The Way of St James:
the Chemin du Puy from Figeac to Cahors
- A walk along the GR®65, a trail that is listed as a World Heritage site by UNESCO
- A great hike covering a total of 90 km
- Figeac and Cahors, 2 towns with the "Grand Sites Occitania South of France" label
- A rich and varied heritage
BEFORE YOU SET OFF
Soak up the legendary atmosphere of the GR®65, the "Puy Way"
All hikers have dreamed of leaving their footprints on the mythical Way of St James and of taking part in a wonderful human adventure that is now over 1,000 years old.
The GR®65, also known as the "Voie du Puy" or "Via Podensis", is probably the best-known trail on the Way of St James.
"The Way" has been listed as a World Heritage site by UNESCO since 1998. It will take you from Figeac to Cahors through some remarkable heritage. An unforgettable journey and 4 days of freedom...
WHAT TO TAKE IN YOUR PILGRIM'S BAGS
Lasting values and useful things
When UNESCO officially recognised the Way of St James, along with the architecture on the way, it took into account the incredible immaterial aspect that is the pilgrimage's living foundation. The traditions, stories and legends conveyed by the Way, the solidarity and hospitality expressed on the pilgrimage route, the feeling of surpassing oneself and fullness often emerging on the journey to Santiago de Compostela : all this makes the Way of St James a lasting and lively heritage at the heart of humanity.
Along the Way of St James, meeting people is easy, there are fulfilling exchanges and it is always enjoyable to share a story, a tip or an interesting find!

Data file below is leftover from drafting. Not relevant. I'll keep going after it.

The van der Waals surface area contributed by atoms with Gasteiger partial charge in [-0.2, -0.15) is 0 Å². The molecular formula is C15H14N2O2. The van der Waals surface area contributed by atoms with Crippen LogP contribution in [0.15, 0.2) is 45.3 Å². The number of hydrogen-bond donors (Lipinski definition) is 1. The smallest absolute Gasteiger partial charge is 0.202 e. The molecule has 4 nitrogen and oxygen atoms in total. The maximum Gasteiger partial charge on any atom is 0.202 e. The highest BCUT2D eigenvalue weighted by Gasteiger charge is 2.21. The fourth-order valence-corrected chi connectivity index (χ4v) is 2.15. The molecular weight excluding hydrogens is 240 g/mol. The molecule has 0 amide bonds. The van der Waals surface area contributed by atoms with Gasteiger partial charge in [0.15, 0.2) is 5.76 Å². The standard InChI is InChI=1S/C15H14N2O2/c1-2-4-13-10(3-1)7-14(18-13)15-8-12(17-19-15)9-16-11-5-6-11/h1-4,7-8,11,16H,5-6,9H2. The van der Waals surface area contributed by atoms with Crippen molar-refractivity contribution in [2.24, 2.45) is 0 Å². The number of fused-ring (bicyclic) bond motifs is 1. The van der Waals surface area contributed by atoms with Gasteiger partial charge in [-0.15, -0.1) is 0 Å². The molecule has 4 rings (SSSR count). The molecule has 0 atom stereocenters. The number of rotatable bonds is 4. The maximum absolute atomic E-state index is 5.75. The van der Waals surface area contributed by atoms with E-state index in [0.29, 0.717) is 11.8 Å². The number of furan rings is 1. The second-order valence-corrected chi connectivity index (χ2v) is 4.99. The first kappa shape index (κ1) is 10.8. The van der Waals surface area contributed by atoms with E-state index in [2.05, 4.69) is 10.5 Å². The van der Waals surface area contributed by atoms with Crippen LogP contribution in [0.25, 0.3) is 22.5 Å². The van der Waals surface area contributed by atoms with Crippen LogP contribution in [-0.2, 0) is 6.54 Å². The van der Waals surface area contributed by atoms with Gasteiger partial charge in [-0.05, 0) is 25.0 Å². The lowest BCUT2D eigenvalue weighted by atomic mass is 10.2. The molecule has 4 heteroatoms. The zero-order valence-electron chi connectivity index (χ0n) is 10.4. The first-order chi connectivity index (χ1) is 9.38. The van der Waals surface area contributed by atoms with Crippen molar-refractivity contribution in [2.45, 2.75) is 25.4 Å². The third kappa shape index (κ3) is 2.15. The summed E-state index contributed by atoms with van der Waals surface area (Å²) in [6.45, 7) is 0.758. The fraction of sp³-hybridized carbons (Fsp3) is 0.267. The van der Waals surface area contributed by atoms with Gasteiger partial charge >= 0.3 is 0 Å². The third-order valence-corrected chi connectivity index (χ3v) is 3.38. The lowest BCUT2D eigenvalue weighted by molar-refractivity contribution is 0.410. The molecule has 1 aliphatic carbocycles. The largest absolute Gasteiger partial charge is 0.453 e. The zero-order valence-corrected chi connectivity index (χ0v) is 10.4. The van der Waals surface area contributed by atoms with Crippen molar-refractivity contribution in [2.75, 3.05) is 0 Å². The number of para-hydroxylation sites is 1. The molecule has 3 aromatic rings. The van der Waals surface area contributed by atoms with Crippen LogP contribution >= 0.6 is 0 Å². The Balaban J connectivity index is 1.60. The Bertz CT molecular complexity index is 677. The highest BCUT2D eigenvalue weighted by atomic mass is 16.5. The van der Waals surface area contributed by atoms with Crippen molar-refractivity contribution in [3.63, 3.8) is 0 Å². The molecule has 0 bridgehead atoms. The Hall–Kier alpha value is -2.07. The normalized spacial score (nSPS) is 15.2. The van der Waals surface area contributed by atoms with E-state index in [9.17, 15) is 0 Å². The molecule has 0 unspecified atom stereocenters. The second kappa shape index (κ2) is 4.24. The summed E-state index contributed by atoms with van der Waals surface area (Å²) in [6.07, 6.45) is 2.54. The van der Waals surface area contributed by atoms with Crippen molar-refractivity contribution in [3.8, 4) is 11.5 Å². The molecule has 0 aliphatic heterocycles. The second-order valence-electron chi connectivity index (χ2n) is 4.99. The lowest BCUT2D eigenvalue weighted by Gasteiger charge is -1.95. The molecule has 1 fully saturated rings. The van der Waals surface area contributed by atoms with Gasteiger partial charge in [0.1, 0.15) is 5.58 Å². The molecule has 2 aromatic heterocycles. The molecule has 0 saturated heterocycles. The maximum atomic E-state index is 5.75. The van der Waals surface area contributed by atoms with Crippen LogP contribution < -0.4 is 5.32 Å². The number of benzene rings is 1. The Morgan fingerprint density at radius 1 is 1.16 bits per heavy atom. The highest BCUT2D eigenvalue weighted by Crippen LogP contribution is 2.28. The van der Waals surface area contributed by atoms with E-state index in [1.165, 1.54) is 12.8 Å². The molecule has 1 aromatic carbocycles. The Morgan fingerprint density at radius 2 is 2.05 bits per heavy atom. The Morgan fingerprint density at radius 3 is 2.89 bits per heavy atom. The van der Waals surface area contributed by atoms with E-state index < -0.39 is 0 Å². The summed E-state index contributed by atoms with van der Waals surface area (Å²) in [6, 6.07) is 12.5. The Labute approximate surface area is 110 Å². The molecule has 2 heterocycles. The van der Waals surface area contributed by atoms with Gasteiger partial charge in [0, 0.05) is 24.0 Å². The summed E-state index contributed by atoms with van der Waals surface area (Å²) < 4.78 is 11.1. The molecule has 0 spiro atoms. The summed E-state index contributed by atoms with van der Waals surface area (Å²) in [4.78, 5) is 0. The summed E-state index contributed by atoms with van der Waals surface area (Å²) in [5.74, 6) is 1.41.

YOUR STARTING POINT
Figeac, the merchant city
Don't set off before taking the time to visit Figeac, a town with an exceptional harmony! Start at the top on the Puy terraces for a great view over the town. Then go down to see all this flourishing market town has to offer.
Figeac has managed to preserve its heritage. Just look at the urban palaces and town houses from the Middle Ages, the medieval boutiques and "soleilhos", the open barns where fruit was dried. Next to Place des Ecritures is the World Writings Museum, in the house where Champollion, the most famous French Egyptologist, was born.
To get to the GR trail, walk along the River Célé and follow the red and white markings.
From Figeac to Cajarc via the Gréalou dolmens
The route (the longest stage on the trail) leads to Cajarc across the plateau separating the Célé and Lot valleys. After Faycelles, then Béduer, the landscape changes. You pass by menhirs, dolmens and charming dry-stone buildings on the way to Gréalou (374m), at the southern tip of the Causses du Quercy regional park.
We really recommend taking a look at the three Gréalou dolmens in the locality of Pech Laglayre. The stones stand 200 metres apart. You will need to look for the first one, but you can't miss the second, alongside the trail. The third dolmen is easy to find, but it is in poor condition. Pech Laglayre is at an altitude of 395 metres, with a 360° view. The 30-km stage can be shortened to 25 km if you spend the night in St Chels instead of Cajarc.
To Limogne, the land of cazelles
A 17 km stage (22 km if you set off from St Chels). You leave the south of Cajarc and cross the marsh plain in a bend of the River Lot. Next comes the climb towards the Causse de Limogne and the typical dry-stone cabins. The cabins are known as cazelles, gariottes or bories, depending on the region. They are no more than two centuries old. The stones to build them were found on the surface of nearby farmland.
These impressive cabins were made without mortar or framework. Quite an achievement! They were used as shelters by shepherds in bad weather and for storing farm tools. And you will probably enjoy a short break here, too.